New Church theology captures an “ancient-future” view of Christianity. Restated, it captures a view of Christianity that in many ways pulls us back to the roots of the Christian tradition. Those roots are often not what we think of as “Christian” today – a heavy emphasis on ‘saving’ an individual through a declaration of belief in the atonement of Christ’s sacrifice to take on the sin of world and assuage the wrath of the Father. What it is, as I see it, is a return to the two Great Commandments – Loving God and Loving Others. To pose a simple question, if it was all a “belief” game, as much of modern Christianity presupposes, why would Jesus, God incarnate, have bothered to walk the earth? Why model a life if the only thing that matter is belief?
He obviously had His purposes in choosing to live on this earth, one of which was to show us how to live. In modeling a loving life that gives true, deep, everlasting joy, He modeled partnership. ”God’s divine love had no other purpose in creating the world than to unite humankind to Himself, unite Himself to humankind, and live with us in partnership.” (Emanuel Swedenborg)
And how do we celebrate that partnership? Holy Supper, also called “Communion” or the “Eucharist.”
This past fall we hosted 5 Open Houses. We heard several times the impact that our previous Holy Supper services had on people. So what exactly is “Holy Supper?’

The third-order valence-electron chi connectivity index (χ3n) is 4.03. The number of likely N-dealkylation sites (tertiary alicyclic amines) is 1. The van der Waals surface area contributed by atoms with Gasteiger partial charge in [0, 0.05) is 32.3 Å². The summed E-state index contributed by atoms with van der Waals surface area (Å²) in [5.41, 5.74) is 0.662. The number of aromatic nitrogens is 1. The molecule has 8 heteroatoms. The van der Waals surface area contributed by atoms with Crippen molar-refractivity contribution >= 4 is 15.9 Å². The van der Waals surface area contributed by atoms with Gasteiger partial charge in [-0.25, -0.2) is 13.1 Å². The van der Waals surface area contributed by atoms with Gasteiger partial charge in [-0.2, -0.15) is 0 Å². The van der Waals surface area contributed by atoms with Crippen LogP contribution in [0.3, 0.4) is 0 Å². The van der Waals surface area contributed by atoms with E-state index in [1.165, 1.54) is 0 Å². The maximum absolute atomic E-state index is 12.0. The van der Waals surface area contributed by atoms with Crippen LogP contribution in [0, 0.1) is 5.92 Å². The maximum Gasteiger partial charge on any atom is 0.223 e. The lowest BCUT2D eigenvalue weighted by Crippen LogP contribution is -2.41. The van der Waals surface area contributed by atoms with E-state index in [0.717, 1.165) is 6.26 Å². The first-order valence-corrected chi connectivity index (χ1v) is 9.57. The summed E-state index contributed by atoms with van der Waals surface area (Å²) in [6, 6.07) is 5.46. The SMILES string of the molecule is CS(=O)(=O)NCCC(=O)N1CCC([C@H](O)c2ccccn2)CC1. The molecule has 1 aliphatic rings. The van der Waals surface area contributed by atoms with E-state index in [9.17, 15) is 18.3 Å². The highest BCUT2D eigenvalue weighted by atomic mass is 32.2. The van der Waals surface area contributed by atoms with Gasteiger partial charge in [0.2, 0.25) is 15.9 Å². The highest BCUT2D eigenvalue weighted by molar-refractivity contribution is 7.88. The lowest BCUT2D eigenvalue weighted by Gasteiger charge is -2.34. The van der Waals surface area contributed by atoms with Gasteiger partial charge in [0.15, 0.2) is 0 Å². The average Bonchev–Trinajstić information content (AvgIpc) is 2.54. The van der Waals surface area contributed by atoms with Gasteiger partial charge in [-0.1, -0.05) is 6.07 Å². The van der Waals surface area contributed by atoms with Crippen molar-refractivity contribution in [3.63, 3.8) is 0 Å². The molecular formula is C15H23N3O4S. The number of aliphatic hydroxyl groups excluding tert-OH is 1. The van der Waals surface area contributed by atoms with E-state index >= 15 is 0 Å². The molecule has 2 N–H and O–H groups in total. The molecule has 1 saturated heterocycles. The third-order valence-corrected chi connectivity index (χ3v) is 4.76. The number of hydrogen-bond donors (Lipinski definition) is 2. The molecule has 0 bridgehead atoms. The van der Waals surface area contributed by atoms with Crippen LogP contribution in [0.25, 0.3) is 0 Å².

The night before Christ’s death on the Cross at the hands of the Romans, he gathered his 12 disciples (followers) and partook in the Jewish tradition of the Passover meal. At the end of the meal, he spoke of the bread (figuratively his flesh) and the wine (figuratively his blood). They then shared bread and wine.
Christians throughout history in turn celebrate this event by partaking in bread and wine as part of the holy supper. The first Christians actually held it daily. It is then one of the most holy acts of worships, bringing together the three universal elements of the church – God, good will (Bread), and faith (Wine). Maybe another way to explain those elements – God, kindness, and trust. It is ancient-future sacrament – something old and continually new, celebrating what is and calling us to what can be.
Now there is something to celebrate! (Those who partake in the Holy Supper are called “Celebrants.”) In the Greek of the New Testament the term “Eucharisteo,” from which we get “Eucharist” or “Holy Supper,” meant “… to be grateful, feel thankful.”
And part of the celebration is gathering together. It is about the “We” not just the “Me.” In likening it to a dinner party, Swedenborg held that one of the goals was “friendship.” We actively present ourselves to God, aware of our failings, aware of the promise of life – His love and His faith – coming into our core. We do that together but that is how we do it, how we do life – together.
So we hope you join us sometime for Holy Supper. You might be surprised about what this ancient-future sacrament can do! God does want to have adventures with us.